The process by which magnetosome crystals are grown produces remarkably uniform and highly ordered structures (Jogler and Schuler, 2009). The bacteria also have the ability to concentrate low environmental abundances of metals and form crystals under mild conditions compared to chemical routes (Schuler and Frankel, 1999). Further, their synthesis in a lipid membrane makes them easily dispersed in an aqueous environment. Thus, magnetosome-producing cells have the potential to be harnessed for the industrial production of magnetic nanoparticles, with diverse applications in medicine, imaging, and commercial uses in magnetic tape and ink (Schuler and Frankel, 1999; Matsunaga et al., 2007). Beyond Fe-based magnetosomes, many bacteria are able to build structures of diverse size (1–6000 nm), complexity (spherical, triangular, octahedral, decahedral, cubic, plates), and out of a variety of materials (gold, silver, cadmium, palladium, selenium, titanium, lanthanum, zinc, uranium, lead) (Korbekandi et al., 2009).
3. Scavenging for Nutrients
3.1. Molecular Chainsaws: The Cellulosome Clostridium cellulolyticum (cipC to cel5N)
Cellulose is a polymer of sugar molecules and is an abundant component of plant cell walls. It is the most abundant polymer in biomass and many organisms have the ability to degrade this material to obtain carbon and energy. They do this by secreting cellulases and other enzymes that are able to break down complex cell walls to release simpler sugars that can diffuse into the cell. In clostridia and rumen organisms, these enzymes frequently cluster to form a large cellulosome that protrudes from the cell surface (Fig. A21-1) (Fontes and Gilbert, 2010).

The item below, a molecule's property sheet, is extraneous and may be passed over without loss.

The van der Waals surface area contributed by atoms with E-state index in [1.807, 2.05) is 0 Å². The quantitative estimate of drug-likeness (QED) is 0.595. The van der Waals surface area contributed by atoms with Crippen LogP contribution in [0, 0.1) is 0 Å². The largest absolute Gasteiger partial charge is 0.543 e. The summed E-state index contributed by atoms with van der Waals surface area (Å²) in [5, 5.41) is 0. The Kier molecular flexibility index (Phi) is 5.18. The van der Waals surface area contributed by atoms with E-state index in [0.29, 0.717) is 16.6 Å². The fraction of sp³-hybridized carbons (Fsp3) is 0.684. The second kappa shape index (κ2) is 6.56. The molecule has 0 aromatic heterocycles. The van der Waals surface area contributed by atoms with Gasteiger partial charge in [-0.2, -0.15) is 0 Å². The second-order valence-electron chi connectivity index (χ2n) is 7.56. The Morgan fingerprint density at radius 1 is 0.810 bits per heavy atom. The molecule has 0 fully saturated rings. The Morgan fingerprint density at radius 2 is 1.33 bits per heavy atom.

The cellulosome consists of a scaffolding protein (scaffoldin) that contains a series of cohesin domains. These domains bind to dockarin domains at the N termini of the cellulases that are involved in the assembly of the cellulosome. The scaffoldin is tethered to the cell surface (often to the S layer) and it and many of the cellulases contain cellulose-binding domains so that they bind to the cellulose in the plant cell wall (Desvaux, 2005). The advantage of having a cellulosome has been postulated to be that there is a higher likelihood that the released sugars will be consumed by the organism (Fontes and Gilbert, 2010). There is much diversity in the size and composition of cellulosomes and additional enzyme activities are commonly present, including hemicellulases and pectins to aid the decomposition of the plant cell wall. The cellulosomes can be very large, with up to 200 enzymes, and can be up to 16 MDa (Desvaux, 2005; Ding et al., 2001). Within species, the cohesin-dockarin interactions are not specific and individual enzymes are not discriminated at each position in the scaffoldin. Remarkably, the enzyme composition of the cellulosome reflects the substrate on which the cells were grown; for example, on grass clippings, pectins are expressed, and on sewage soils consisting of insect biomass, chitinases are expressed (Desvaux, 2005). The genetic regulation that controls this adaptation is unknown.